Weather models would produce predictions for a variety of other variables that influence temperature, such as pressure, cloud cover, solar radiation, wind, etc., Lerch continues. “The concrete functional dependencies of the temperature prediction errors on these input variables is very complex and non-linear, and therefore cannot be described in a simple functional form even by meteorological experts. While standard methods require such a functional description of the dependencies for the formulation of the models, the neural network-based models proposed by us ‘learn’ these dependencies independently, without the specification of concrete functional correlations”.
WEATHER DATA FROM TEN YEARS FOR TRAINING
To train the network, the scientists used weather data from Germany, which 537 weather stations had recorded from 2007 to 2016. Input parameters for the neural network included cloud cover, soil moisture and temperature. The researchers then compared the forecasts made by the network with forecasts from established techniques. “Our approach has made much more accurate predictions for almost all weather stations and is much less mathematically complex,” summarizes Lerch. And can it be said how much more accurate the forecasts are than before? Yes, says the scientist.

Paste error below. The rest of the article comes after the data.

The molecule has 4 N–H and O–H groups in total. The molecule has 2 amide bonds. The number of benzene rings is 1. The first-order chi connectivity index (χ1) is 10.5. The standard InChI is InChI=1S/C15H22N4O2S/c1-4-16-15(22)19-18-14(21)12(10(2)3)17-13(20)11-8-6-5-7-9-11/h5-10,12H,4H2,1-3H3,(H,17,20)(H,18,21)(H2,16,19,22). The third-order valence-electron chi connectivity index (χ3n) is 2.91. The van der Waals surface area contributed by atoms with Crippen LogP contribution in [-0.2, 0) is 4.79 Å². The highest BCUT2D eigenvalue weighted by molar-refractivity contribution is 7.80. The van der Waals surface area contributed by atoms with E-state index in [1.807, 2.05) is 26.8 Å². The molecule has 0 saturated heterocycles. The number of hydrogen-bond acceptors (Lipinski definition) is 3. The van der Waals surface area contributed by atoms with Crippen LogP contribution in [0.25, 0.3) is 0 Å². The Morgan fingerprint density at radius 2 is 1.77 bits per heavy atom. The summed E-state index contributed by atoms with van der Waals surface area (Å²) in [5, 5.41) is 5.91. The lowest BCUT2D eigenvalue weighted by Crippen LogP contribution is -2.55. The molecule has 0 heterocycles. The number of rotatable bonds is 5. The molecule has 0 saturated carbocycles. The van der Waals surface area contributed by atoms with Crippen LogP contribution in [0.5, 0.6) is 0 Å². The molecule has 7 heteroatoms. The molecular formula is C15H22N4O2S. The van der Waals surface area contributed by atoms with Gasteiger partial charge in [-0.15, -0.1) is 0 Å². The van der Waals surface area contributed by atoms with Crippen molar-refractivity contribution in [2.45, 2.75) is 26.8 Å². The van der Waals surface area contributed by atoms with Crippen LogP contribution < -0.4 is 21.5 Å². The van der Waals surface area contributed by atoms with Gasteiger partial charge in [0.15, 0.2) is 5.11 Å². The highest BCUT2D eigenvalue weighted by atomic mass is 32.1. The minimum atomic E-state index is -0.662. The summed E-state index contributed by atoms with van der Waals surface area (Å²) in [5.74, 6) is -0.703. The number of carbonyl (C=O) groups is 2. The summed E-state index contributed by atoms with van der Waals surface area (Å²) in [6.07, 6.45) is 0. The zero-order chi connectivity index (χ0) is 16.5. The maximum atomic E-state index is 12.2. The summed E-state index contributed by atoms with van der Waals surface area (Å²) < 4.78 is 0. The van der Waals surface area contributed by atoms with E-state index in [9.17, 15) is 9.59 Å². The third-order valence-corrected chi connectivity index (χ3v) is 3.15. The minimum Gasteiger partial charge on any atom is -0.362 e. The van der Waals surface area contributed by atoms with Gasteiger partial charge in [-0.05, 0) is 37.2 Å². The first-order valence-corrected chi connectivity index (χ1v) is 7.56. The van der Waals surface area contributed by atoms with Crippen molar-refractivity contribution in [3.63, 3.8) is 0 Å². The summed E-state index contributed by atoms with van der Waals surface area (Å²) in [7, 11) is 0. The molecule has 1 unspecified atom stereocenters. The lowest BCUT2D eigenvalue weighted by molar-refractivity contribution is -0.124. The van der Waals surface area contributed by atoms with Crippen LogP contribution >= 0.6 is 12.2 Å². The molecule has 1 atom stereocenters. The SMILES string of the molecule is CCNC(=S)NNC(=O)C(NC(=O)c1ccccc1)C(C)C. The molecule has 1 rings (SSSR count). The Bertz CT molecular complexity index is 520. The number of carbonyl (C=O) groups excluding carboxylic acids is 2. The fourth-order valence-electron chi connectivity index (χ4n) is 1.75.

The quality of the predictions would be measured using the continuous ranked probability score (CRPS). “This is a mathematically based evaluation rule for predictions in the form of probability distributions that takes into account the uncertainty quantified in the prediction. Averaged over all days and stations, a CRPS improvement of about 3% is achieved compared to the best standard procedures,” he explains. “The network-based models provide the best predictions at about 80% of the 537 observation stations. In paired comparisons, the observed CRPS differences between network-based models and the best standard procedures are statistically significant in between 30% and 67% of the observation stations.
Next to their learning ability and the fact that they can recognize non-linear relationships independently, neural networks have another advantage: they can process large amounts of data faster than previous methods and human experts. “The two previous standard methods, which can process the same number of predictors as the most complex network models, took 48 minutes or 430 minutes to train (i.e. about two or 17 times as long),” says Lerch. The direct comparison is difficult due to the different programming environments (Python for the network models, R for the standard procedures) and hardware environments (GPU for the network models, CPU for the standard procedures), but: “For the first time, we were able to show that neural networks are ideally suited for improving weather forecasts and obtaining information about meteorological processes.